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Exercise Bike Fitness Test

Vic Denwood provides an overview of how to monitor your fitness level (VO2 max) on an exercise bike.

Congratulations! You have an exercise bike. It is easy to see how much weight it helps you lose by use of the bathroom scales, but you will also wish to know your gain in fitness. This is not quite so easy because thge fitness level is based upon your Maximum Volume of Oxygen taken up whilst exercising (VO2 max). However, Astrand (1954)[2]came up with a simple solution that relates your Pulse Rate and the Work Output in watts you are generating, to a VO2 max index, and thus to a tabular evaluation of your fitness.

Test Process

  1. Use your bike as normal for 5 minutes to warm-up at 60 rpm
  2. Adjust the loading until your pulse is at least 130
  3. Cycle for 6 minutes at that load, and then note your Pulse Rate and the Work Load in Watts
  4. Stop cycling, or carry on finishing your session if you wish
  5. Carry out your normal cool down

Results Evaluation

The Nomogram diagram below is used to evaluate your results.  It has pulse rate readings for Male and Female, and workload readings for Male and Female.

Decide which sex you are then:

  1. Locate your pulse rate on the left-hand line
  2. Locate your work load on the right-hand line
  3. See where a line between your two points intersects the middle line – that is your VO2 max index

An example line, in red, has been drawn, for a 55-year-old male with a pulse rate of 130 and a workload of 100 watts.  His resulting VO2 max index is 40.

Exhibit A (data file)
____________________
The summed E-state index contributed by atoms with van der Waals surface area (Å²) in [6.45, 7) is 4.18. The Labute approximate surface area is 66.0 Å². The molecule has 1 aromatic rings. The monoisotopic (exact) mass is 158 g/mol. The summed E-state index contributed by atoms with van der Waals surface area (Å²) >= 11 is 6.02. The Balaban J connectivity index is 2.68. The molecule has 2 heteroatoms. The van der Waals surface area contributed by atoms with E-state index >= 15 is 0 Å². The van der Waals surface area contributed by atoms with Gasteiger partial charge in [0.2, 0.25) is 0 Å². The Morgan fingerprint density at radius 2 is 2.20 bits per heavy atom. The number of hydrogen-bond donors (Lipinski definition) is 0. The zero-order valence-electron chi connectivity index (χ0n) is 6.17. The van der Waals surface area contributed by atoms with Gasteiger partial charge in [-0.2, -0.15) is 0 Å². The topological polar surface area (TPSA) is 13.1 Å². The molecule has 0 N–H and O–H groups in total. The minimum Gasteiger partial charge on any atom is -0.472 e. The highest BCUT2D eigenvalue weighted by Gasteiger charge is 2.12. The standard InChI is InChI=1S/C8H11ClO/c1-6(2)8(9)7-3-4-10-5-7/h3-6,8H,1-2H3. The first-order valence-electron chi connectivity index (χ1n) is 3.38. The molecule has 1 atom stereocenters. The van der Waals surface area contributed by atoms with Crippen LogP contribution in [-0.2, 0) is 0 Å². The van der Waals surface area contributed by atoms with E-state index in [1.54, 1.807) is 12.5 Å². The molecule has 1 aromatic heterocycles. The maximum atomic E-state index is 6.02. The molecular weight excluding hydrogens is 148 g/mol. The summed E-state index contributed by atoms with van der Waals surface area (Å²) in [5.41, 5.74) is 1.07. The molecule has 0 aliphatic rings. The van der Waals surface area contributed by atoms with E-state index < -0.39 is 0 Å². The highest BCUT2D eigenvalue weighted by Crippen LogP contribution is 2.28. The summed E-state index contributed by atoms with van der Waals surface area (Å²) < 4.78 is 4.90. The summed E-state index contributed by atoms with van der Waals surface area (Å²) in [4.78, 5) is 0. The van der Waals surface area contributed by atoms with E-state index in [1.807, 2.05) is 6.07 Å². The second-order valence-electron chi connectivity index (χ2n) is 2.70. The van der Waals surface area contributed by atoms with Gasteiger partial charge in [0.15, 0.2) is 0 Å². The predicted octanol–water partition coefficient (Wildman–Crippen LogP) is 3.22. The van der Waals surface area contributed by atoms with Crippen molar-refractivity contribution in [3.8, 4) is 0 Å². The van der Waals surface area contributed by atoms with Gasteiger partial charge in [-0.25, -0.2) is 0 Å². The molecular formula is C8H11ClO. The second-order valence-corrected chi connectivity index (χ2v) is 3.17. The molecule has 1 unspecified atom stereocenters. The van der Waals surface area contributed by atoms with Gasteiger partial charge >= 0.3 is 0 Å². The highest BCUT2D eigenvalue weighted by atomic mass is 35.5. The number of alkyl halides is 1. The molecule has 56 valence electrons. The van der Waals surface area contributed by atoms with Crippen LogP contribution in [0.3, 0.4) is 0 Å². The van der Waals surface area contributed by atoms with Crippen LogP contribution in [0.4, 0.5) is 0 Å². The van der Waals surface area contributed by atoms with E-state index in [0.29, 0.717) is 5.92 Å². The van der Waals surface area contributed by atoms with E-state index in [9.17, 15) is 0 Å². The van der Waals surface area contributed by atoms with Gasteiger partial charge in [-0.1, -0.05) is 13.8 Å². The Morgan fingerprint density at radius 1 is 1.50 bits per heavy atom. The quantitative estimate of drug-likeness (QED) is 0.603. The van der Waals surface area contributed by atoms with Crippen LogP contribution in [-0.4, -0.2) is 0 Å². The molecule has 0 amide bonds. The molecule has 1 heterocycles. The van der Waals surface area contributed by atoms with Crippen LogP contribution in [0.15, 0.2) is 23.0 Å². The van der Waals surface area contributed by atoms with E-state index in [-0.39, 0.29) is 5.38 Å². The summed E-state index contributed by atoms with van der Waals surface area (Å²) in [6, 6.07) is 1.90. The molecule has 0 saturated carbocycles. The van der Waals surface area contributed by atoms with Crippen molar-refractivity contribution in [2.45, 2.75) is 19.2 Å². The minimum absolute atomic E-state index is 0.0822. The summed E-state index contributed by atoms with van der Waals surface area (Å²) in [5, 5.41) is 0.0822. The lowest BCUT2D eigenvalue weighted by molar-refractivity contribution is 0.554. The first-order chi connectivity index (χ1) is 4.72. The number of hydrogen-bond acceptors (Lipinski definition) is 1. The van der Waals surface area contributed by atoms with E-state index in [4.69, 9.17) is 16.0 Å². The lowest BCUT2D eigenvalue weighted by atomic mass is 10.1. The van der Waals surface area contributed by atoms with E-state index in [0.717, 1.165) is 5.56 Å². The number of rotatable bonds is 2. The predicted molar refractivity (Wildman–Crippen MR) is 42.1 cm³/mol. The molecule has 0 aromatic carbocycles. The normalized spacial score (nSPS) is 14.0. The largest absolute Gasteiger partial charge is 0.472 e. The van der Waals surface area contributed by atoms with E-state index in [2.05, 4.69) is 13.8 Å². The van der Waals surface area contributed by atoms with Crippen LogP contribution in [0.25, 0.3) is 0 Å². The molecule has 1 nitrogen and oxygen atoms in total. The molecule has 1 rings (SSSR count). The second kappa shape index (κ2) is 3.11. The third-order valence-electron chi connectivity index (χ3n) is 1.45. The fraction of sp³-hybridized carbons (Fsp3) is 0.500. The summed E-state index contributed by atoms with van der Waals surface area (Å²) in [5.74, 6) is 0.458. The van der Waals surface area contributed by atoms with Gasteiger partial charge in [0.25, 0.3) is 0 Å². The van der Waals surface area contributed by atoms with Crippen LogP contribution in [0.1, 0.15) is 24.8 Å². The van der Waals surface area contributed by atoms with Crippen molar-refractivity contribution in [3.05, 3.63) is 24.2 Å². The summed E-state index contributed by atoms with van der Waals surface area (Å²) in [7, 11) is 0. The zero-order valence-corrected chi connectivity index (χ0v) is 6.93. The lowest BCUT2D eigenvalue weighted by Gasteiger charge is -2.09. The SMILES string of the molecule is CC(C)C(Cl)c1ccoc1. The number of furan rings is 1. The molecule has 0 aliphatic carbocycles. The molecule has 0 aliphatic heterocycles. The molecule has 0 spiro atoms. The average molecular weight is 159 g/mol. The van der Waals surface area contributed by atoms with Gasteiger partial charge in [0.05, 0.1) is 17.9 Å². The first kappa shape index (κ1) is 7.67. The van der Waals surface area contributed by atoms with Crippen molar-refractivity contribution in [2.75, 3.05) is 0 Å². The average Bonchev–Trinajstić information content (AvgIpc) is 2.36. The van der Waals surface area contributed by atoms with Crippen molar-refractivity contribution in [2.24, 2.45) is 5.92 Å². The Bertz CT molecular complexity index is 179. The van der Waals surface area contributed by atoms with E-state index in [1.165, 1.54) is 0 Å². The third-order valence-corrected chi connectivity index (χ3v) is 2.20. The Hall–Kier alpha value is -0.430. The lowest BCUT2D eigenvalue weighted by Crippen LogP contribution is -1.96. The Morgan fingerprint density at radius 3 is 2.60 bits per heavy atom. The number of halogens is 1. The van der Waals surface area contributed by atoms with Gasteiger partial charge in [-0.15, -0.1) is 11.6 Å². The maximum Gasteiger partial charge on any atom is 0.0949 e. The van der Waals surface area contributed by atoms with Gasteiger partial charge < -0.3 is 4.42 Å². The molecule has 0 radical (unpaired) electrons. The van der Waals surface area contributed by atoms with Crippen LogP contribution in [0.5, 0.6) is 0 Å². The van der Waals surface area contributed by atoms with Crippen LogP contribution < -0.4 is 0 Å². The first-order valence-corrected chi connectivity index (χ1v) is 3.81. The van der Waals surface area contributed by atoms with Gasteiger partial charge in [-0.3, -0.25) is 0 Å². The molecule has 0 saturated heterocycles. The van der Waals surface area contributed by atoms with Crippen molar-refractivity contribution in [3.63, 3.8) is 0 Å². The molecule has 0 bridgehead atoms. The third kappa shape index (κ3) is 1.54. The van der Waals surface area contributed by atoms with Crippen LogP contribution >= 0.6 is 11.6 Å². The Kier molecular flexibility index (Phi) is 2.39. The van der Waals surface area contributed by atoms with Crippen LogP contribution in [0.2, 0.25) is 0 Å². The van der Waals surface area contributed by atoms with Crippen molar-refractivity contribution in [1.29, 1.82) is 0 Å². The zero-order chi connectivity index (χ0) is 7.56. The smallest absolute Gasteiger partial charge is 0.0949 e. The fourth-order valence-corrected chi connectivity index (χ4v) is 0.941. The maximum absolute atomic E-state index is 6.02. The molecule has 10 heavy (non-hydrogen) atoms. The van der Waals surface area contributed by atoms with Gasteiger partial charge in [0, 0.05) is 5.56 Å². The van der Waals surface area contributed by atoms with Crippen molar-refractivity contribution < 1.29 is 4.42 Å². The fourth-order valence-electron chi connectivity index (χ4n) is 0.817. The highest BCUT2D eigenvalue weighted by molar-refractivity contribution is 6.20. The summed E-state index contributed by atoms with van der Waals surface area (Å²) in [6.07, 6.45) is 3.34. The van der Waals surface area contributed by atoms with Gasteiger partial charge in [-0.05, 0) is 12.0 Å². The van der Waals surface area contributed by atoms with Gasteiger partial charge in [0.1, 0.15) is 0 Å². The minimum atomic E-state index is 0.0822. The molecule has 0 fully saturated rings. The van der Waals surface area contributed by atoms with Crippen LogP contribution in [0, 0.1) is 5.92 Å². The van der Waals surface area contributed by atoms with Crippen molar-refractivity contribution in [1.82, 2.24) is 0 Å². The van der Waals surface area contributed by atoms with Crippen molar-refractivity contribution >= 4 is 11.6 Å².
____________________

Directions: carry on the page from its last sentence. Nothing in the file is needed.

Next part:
A larger PDF copy of the Nonogram diagram below is available at this link - Astrand-Ryhming Nomogram[2]

Astrand

VO2Max Index Tables

Two tables are provided below, one for Female results, the other for Male results.  Choose the row appropriate to your age and see where your index number appears.  The column title will tell you your overall level of fitness. For our example, a 55-year-old male with a VO2 max of 40 gives a fitness rating of “Good”

Normative data (Heywood 2006)[1] for Female (values in ml/kg/min)

Age Poor Fair Good Excellent Superior
20 - 29 <36 36 - 39 40 - 43 44 - 49 >49
30 - 39 <34 34 - 36 37 - 40 41 - 45 >45
40 - 49 <32 32 - 34 35 - 38 39 - 44 >44
50 - 59 <25 25 - 28 29 - 30 31 - 34 >34
60 - 69 <26 26 - 28 29 - 31 32 - 35 >35
70 - 79 <24 24 - 26 27 - 29 30 - 35 >35

Normative data (Heywood 2006)[1] for Male (values in ml/kg/min)

Age Poor Fair Good Excellent Superior
20 - 29 <42 42 - 45 46 - 50 51 - 55 >55
30 - 39 <41 41 - 43 44 - 47 48 - 53 >53
40 - 49 <38 38 - 41 42 - 45 46 - 52 >52
50 - 59 <35 35 - 37 38 - 42 43 - 49 >49
60 - 69 <31 31 - 34 35 - 38 39 - 45 >45
70 - 79 <28 28 - 30 31 - 35 36 - 41 >41


References

  1. HEYWOOD, V. (2006) The Physical Fitness Specialist Manual, The Cooper Institute for Aerobics Research, Dallas TX, revised 2005. In: HEYWOOD, V (2006) Advanced Fitness Assessment and Exercise Prescription, Fifth Edition, Champaign, IL: Human Kinetics.
  2. ASTRAND, P.O. and RYHMING, I. (1954) A nomogram for calculation of aerobic capacity (physical fitness) from pulse rate during submaximal work. J Appl Physiol, 7, p. 218-221.

Page Reference

If you quote information from this page in your work, then the reference for this page is:

  • DENWOOD, V. (2014) Exercise Bike Fitness Test [WWW] Available from: https://www.brianmac.co.uk/articles/article170.htm [Accessed

About the Author

Vic Denwood is a retired RAF Engineer and IBM Business Analyst.  This is his first article and his nomogram scores are:  Age 68, Pulse 126, Workload 125 watts

Related Pages

The following Sports Coach pages provide additional information on this topic: